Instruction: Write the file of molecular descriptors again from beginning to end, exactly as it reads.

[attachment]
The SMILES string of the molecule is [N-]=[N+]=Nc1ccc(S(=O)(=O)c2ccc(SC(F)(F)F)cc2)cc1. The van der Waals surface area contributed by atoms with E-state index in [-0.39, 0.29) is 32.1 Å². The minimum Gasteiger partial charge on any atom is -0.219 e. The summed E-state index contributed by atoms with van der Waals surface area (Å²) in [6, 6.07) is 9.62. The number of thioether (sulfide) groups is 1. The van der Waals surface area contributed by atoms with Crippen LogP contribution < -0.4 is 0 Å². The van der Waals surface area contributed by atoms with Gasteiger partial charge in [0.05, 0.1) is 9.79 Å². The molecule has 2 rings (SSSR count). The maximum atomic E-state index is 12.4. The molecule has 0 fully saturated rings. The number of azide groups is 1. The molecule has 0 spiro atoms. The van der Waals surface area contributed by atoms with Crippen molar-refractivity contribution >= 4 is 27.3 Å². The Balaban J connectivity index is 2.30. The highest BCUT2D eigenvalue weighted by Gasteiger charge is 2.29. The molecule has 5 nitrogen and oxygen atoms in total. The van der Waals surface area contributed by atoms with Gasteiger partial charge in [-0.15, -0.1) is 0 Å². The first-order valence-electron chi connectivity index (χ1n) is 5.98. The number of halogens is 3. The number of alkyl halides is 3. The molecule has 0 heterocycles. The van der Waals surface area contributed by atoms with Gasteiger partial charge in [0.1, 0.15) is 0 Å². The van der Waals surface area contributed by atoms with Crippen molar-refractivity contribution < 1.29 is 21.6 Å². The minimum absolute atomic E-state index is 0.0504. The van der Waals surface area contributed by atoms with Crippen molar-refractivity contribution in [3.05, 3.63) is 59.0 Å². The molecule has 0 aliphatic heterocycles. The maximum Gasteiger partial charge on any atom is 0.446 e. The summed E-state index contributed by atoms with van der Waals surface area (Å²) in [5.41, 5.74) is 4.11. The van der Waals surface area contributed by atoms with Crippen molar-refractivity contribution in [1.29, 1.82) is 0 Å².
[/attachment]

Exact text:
The SMILES string of the molecule is [N-]=[N+]=Nc1ccc(S(=O)(=O)c2ccc(SC(F)(F)F)cc2)cc1. The van der Waals surface area contributed by atoms with E-state index in [-0.39, 0.29) is 32.1 Å². The minimum Gasteiger partial charge on any atom is -0.219 e. The summed E-state index contributed by atoms with van der Waals surface area (Å²) in [6, 6.07) is 9.62. The number of thioether (sulfide) groups is 1. The van der Waals surface area contributed by atoms with Crippen LogP contribution < -0.4 is 0 Å². The van der Waals surface area contributed by atoms with Gasteiger partial charge in [0.05, 0.1) is 9.79 Å². The molecule has 2 rings (SSSR count). The maximum atomic E-state index is 12.4. The molecule has 0 fully saturated rings. The number of azide groups is 1. The molecule has 0 spiro atoms. The van der Waals surface area contributed by atoms with Crippen molar-refractivity contribution >= 4 is 27.3 Å². The Balaban J connectivity index is 2.30. The highest BCUT2D eigenvalue weighted by Gasteiger charge is 2.29. The molecule has 5 nitrogen and oxygen atoms in total. The van der Waals surface area contributed by atoms with Gasteiger partial charge in [-0.15, -0.1) is 0 Å². The first-order valence-electron chi connectivity index (χ1n) is 5.98. The number of halogens is 3. The number of alkyl halides is 3. The molecule has 0 heterocycles. The van der Waals surface area contributed by atoms with Gasteiger partial charge in [0.1, 0.15) is 0 Å². The van der Waals surface area contributed by atoms with Crippen molar-refractivity contribution < 1.29 is 21.6 Å². The minimum absolute atomic E-state index is 0.0504. The van der Waals surface area contributed by atoms with Crippen molar-refractivity contribution in [3.05, 3.63) is 59.0 Å². The molecule has 0 aliphatic heterocycles. The maximum Gasteiger partial charge on any atom is 0.446 e. The summed E-state index contributed by atoms with van der Waals surface area (Å²) in [5.41, 5.74) is 4.11. The van der Waals surface area contributed by atoms with Crippen molar-refractivity contribution in [1.29, 1.82) is 0 Å².